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Eastern history professor presents on legendary Virginia witch

Published on November 07, 2022

Eastern history professor presents on legendary Virginia witch

Grace Sherwood in Court, Edgar T. Brown Collection, Virginia Beach Public Library.

Illustration from Beverly Campbell: “When Virginia Ducked Milady Witch,” The Richmond Times-Dispatch, December 30, 1934.

Engraving depicting a ducking stool.

For centuries, stories have been told around Halloween in the Virginia Beach area about the mysterious and mischievous Grace Sherwood, the “Witch of Pungo.” Eastern Connecticut State University History Professor Scott Moore recently held a lecture on Sherwood’s legend at Lynnhaven House in his native Virginia Beach.

Scott Moore
History Professor Scott Moore

Moore is writing a book on the legend titled "The Witch of Pungo: Grace Sherwood in Virginia History and Legend." Stories he heard as a child in Virginia Beach largely inspired his interest in Sherwood’s life. “I heard stories about her as a kid, learned about her trial in school, and she's a very important part of the city's culture and folklore,” Moore recalled. With his book, Moore hopes to illustrate Sherwood’s life and trial for witchcraft as well as her cultural impact on his hometown.

For the record, Sherwood had already built a bad reputation before being tried for witchcraft, having been in court several times. Moore is often frustrated by a gap in storytelling about Sherwood, as “the records don't tell us about who she was as a person.” In other words, Sherwood’s story has been passed on without her perspective. “We only know when she was in court and a handful of the accusations about her,” said Moore. “It's obvious, however, that she was not popular in her community and that many people thought she was a witch.”

To Moore, the public’s perspective on Sherwood during her life highlighted the larger issue of the injustice that was done to accused witches. “If we contextualize her case by looking at similar ones in New England and Europe, the women targeted with witchcraft accusations were almost always outsiders described as argumentative or combative,” he explained. Given that only one couple formally accused Sherwood of witchcraft, Moore sees clear evidence that judges may not have believed the accusation but “definitely considered Sherwood to be a troublemaker.” This reputation, Moore believes, may have taken away Sherwood’s credibility.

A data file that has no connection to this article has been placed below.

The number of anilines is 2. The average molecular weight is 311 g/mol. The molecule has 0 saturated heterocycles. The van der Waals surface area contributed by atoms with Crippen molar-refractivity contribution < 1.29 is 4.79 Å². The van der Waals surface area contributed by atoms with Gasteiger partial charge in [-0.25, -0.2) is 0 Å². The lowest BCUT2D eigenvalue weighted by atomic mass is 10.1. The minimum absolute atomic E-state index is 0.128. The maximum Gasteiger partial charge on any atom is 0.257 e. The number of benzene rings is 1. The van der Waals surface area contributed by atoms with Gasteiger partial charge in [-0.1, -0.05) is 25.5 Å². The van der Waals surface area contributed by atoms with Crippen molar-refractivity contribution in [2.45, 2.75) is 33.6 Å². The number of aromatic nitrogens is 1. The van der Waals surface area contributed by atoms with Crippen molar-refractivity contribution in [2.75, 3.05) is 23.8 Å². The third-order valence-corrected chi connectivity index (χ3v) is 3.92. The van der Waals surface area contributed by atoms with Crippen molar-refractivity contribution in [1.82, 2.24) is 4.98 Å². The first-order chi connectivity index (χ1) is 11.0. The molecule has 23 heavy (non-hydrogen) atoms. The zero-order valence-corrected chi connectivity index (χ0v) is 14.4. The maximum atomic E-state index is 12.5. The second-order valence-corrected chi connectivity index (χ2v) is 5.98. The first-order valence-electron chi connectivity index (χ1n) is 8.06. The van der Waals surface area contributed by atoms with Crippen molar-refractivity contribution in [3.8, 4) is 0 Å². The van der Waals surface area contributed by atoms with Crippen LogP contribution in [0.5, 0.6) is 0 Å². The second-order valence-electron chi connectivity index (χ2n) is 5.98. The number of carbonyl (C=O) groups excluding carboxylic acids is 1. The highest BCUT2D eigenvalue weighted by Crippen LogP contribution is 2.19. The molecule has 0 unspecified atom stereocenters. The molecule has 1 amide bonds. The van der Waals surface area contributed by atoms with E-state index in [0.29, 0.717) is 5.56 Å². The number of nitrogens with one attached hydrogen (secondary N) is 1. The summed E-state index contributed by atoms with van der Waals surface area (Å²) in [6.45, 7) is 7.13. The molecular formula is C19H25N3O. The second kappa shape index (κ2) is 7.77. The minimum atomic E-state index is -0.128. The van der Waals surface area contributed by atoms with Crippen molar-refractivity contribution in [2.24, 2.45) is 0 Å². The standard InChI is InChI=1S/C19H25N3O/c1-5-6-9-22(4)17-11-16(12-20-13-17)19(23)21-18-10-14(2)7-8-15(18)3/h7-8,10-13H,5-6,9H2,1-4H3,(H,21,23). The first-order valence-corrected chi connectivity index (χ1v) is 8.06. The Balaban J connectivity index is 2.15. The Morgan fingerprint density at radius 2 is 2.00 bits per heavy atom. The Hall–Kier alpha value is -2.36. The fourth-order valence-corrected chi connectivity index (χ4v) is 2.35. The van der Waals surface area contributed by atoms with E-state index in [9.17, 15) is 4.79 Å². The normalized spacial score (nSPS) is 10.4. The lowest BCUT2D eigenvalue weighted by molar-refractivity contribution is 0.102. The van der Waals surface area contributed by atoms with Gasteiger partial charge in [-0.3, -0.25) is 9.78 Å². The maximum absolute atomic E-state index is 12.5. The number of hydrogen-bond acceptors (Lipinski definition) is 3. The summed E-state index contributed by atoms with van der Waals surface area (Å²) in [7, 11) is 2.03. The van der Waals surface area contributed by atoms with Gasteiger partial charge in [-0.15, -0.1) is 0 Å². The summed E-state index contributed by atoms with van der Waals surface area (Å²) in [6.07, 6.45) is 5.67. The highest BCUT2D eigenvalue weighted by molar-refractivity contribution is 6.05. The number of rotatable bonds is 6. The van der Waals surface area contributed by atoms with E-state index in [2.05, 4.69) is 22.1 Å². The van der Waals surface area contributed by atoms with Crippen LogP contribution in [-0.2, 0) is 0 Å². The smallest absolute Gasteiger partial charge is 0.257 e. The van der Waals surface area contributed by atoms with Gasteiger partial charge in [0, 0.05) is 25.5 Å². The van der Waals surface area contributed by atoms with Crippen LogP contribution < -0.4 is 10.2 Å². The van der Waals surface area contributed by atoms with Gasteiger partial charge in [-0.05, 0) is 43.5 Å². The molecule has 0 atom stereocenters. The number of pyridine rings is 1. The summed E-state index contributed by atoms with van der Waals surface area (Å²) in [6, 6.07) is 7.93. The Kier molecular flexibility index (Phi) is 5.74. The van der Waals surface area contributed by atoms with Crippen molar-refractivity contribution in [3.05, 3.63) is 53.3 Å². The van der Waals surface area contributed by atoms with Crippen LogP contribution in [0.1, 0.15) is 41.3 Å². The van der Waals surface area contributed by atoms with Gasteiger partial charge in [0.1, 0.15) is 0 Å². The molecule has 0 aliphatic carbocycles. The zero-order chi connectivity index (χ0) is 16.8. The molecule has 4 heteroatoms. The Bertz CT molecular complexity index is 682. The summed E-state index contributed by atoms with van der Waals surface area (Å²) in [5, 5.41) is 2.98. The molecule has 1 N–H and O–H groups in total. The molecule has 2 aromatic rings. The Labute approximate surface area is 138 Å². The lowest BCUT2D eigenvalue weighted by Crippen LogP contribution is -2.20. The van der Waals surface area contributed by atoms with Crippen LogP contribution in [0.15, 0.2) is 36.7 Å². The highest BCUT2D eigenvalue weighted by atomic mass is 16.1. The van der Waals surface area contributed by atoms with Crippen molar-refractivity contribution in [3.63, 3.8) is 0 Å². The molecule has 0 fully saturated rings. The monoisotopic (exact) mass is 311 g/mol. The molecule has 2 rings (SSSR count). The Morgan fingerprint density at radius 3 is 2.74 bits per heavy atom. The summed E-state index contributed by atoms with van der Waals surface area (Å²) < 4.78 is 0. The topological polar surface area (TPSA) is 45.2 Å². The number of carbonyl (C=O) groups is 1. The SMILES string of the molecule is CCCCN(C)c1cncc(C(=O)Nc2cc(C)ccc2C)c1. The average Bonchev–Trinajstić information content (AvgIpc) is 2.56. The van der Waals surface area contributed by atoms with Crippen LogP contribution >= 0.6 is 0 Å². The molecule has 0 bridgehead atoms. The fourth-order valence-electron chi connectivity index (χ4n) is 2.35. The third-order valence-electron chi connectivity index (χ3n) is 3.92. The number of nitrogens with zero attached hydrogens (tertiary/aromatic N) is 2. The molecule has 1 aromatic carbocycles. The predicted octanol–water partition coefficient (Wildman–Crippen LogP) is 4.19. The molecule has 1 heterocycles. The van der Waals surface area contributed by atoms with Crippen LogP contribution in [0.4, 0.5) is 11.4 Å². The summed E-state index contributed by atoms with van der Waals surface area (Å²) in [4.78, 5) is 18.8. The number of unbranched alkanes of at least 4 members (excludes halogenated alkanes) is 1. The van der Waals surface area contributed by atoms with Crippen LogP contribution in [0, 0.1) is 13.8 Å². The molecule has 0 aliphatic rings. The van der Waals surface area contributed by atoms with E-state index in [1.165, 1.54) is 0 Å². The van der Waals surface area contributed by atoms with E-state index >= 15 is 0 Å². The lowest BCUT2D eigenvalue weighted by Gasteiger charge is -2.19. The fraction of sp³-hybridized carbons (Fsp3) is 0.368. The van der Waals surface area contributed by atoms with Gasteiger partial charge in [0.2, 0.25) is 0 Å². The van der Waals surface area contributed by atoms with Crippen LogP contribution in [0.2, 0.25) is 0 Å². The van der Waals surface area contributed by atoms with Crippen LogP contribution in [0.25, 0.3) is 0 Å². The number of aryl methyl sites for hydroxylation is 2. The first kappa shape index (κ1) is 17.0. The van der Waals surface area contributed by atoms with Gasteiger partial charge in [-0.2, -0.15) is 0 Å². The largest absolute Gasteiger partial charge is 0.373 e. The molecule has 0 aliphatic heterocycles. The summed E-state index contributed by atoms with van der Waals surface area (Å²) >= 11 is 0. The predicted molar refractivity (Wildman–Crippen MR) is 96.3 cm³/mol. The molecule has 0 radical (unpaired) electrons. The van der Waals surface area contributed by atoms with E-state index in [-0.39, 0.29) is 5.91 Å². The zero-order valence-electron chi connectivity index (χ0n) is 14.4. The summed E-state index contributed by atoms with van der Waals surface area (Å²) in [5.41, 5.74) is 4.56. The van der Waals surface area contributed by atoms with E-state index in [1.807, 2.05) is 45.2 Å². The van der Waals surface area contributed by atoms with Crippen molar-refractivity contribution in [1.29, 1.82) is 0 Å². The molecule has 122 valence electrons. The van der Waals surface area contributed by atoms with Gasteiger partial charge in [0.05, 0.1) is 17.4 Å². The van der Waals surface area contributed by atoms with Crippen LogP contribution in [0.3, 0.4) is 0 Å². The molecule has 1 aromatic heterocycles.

Rumors about Sherwood had been circulating for years. Cotton crops had been withering, which was widelybelieved to be a result of witchcraft. One couple alleged that Sherwood had killed their cotton and pigs by bewitching them, while another woman claimed that Sherwood came to her at night and rode her like a horse before turning into a cat and escaping through a keyhole.

“It was widely believed that witches could not only kill crops, animals, and people,” Moore said, “but that they also had the power to bewitch people at night and ride them to the point of exhaustion and almost death.” Sherwood’s unpopular status in Virginia Beach made her an easy target for such accusations.

Sherwood’s trial for witchcraft as ordered by a judge was brutal. On July 10, 1706, she was tied up and ducked in the Lynnhaven River. She floated and survived, which indicated to some that she was a witch. She served a brief jail sentence, and in 1740, she died at her farm in Pungo. Moore called attention to gaps in the historical records surrounding Sherwood’s trial. “For example, the trial records don't include questions that were asked or how they were answered,” he said.

While frustrating when trying to compile records, the gaps in historical knowledge about Sherwood illustrate a major point of Moore’s story. “I'm hoping that the book will help people see how witchcraft belief in Virginia connected to the broader beliefs in North America and Europe,” he said. “I'm also hoping it will be an interesting example of how strange or unusual events can have a legacy that shapes a region's sense of self.”

Written by Noel Teter